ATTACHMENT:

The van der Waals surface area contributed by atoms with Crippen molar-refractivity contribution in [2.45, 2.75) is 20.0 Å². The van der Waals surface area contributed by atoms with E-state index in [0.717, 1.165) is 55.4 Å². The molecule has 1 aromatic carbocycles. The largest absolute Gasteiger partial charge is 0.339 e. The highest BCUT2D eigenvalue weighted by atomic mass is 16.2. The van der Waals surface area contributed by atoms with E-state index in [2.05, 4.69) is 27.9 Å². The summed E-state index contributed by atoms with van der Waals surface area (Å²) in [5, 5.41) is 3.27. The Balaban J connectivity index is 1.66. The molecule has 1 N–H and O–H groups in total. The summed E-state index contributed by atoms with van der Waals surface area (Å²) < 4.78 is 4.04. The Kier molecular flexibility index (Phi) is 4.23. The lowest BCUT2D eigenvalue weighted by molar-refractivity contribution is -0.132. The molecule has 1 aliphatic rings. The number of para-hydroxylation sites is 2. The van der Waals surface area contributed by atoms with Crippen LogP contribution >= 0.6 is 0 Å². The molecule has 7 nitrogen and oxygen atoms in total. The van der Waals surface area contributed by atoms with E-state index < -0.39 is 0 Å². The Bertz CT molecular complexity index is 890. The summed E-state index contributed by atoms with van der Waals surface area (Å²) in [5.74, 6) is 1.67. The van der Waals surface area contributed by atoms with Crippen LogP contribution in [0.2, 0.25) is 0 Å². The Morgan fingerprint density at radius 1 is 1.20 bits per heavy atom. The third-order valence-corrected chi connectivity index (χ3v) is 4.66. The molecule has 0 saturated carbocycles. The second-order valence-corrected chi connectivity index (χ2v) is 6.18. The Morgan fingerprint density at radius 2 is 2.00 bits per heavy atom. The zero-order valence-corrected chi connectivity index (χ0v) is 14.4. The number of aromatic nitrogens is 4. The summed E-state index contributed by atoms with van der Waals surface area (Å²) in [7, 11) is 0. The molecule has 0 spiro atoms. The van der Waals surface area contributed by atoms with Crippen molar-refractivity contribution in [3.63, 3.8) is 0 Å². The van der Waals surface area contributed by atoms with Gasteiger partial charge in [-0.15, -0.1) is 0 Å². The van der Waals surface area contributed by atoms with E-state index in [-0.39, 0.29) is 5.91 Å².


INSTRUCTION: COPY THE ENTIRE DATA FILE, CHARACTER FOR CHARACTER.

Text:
The van der Waals surface area contributed by atoms with Crippen molar-refractivity contribution in [2.45, 2.75) is 20.0 Å². The van der Waals surface area contributed by atoms with E-state index in [0.717, 1.165) is 55.4 Å². The molecule has 1 aromatic carbocycles. The largest absolute Gasteiger partial charge is 0.339 e. The highest BCUT2D eigenvalue weighted by atomic mass is 16.2. The van der Waals surface area contributed by atoms with E-state index in [2.05, 4.69) is 27.9 Å². The summed E-state index contributed by atoms with van der Waals surface area (Å²) in [5, 5.41) is 3.27. The Balaban J connectivity index is 1.66. The molecule has 1 N–H and O–H groups in total. The summed E-state index contributed by atoms with van der Waals surface area (Å²) < 4.78 is 4.04. The Kier molecular flexibility index (Phi) is 4.23. The lowest BCUT2D eigenvalue weighted by molar-refractivity contribution is -0.132. The molecule has 1 aliphatic rings. The number of para-hydroxylation sites is 2. The van der Waals surface area contributed by atoms with Crippen LogP contribution >= 0.6 is 0 Å². The molecule has 7 nitrogen and oxygen atoms in total. The van der Waals surface area contributed by atoms with E-state index < -0.39 is 0 Å². The Bertz CT molecular complexity index is 890. The summed E-state index contributed by atoms with van der Waals surface area (Å²) in [5.74, 6) is 1.67. The van der Waals surface area contributed by atoms with Crippen LogP contribution in [0.2, 0.25) is 0 Å². The Morgan fingerprint density at radius 1 is 1.20 bits per heavy atom. The third-order valence-corrected chi connectivity index (χ3v) is 4.66. The molecule has 0 saturated carbocycles. The second-order valence-corrected chi connectivity index (χ2v) is 6.18. The Morgan fingerprint density at radius 2 is 2.00 bits per heavy atom. The zero-order valence-corrected chi connectivity index (χ0v) is 14.4. The number of aromatic nitrogens is 4. The summed E-state index contributed by atoms with van der Waals surface area (Å²) in [7, 11) is 0. The molecule has 0 spiro atoms. The van der Waals surface area contributed by atoms with Crippen molar-refractivity contribution in [3.63, 3.8) is 0 Å². The van der Waals surface area contributed by atoms with Gasteiger partial charge in [-0.15, -0.1) is 0 Å². The van der Waals surface area contributed by atoms with E-state index in [-0.39, 0.29) is 5.91 Å².